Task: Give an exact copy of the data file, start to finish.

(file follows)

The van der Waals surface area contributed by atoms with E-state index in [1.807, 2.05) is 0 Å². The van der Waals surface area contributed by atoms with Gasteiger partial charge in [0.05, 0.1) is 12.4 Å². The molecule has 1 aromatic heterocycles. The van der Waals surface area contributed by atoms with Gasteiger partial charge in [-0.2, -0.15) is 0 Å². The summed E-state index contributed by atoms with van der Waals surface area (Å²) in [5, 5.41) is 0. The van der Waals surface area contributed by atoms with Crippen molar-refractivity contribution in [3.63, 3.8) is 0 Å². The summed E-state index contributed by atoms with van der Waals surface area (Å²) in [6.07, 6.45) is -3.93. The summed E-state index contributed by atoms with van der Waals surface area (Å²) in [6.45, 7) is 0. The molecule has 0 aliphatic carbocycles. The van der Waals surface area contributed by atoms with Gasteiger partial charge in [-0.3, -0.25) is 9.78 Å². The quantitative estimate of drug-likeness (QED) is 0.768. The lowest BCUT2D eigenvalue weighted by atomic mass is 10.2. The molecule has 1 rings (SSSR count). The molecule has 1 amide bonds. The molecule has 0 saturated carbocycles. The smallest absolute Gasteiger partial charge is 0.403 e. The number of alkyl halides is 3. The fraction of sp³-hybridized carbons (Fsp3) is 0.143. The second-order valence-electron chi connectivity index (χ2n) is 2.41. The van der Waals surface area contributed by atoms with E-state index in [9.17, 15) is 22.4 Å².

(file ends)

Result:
The van der Waals surface area contributed by atoms with E-state index in [1.807, 2.05) is 0 Å². The van der Waals surface area contributed by atoms with Gasteiger partial charge in [0.05, 0.1) is 12.4 Å². The molecule has 1 aromatic heterocycles. The van der Waals surface area contributed by atoms with Gasteiger partial charge in [-0.2, -0.15) is 0 Å². The summed E-state index contributed by atoms with van der Waals surface area (Å²) in [5, 5.41) is 0. The van der Waals surface area contributed by atoms with Crippen molar-refractivity contribution in [3.63, 3.8) is 0 Å². The summed E-state index contributed by atoms with van der Waals surface area (Å²) in [6.07, 6.45) is -3.93. The summed E-state index contributed by atoms with van der Waals surface area (Å²) in [6.45, 7) is 0. The molecule has 0 aliphatic carbocycles. The van der Waals surface area contributed by atoms with Gasteiger partial charge in [-0.3, -0.25) is 9.78 Å². The quantitative estimate of drug-likeness (QED) is 0.768. The lowest BCUT2D eigenvalue weighted by atomic mass is 10.2. The molecule has 1 rings (SSSR count). The molecule has 1 amide bonds. The molecule has 0 saturated carbocycles. The smallest absolute Gasteiger partial charge is 0.403 e. The number of alkyl halides is 3. The fraction of sp³-hybridized carbons (Fsp3) is 0.143. The second-order valence-electron chi connectivity index (χ2n) is 2.41. The van der Waals surface area contributed by atoms with E-state index in [9.17, 15) is 22.4 Å².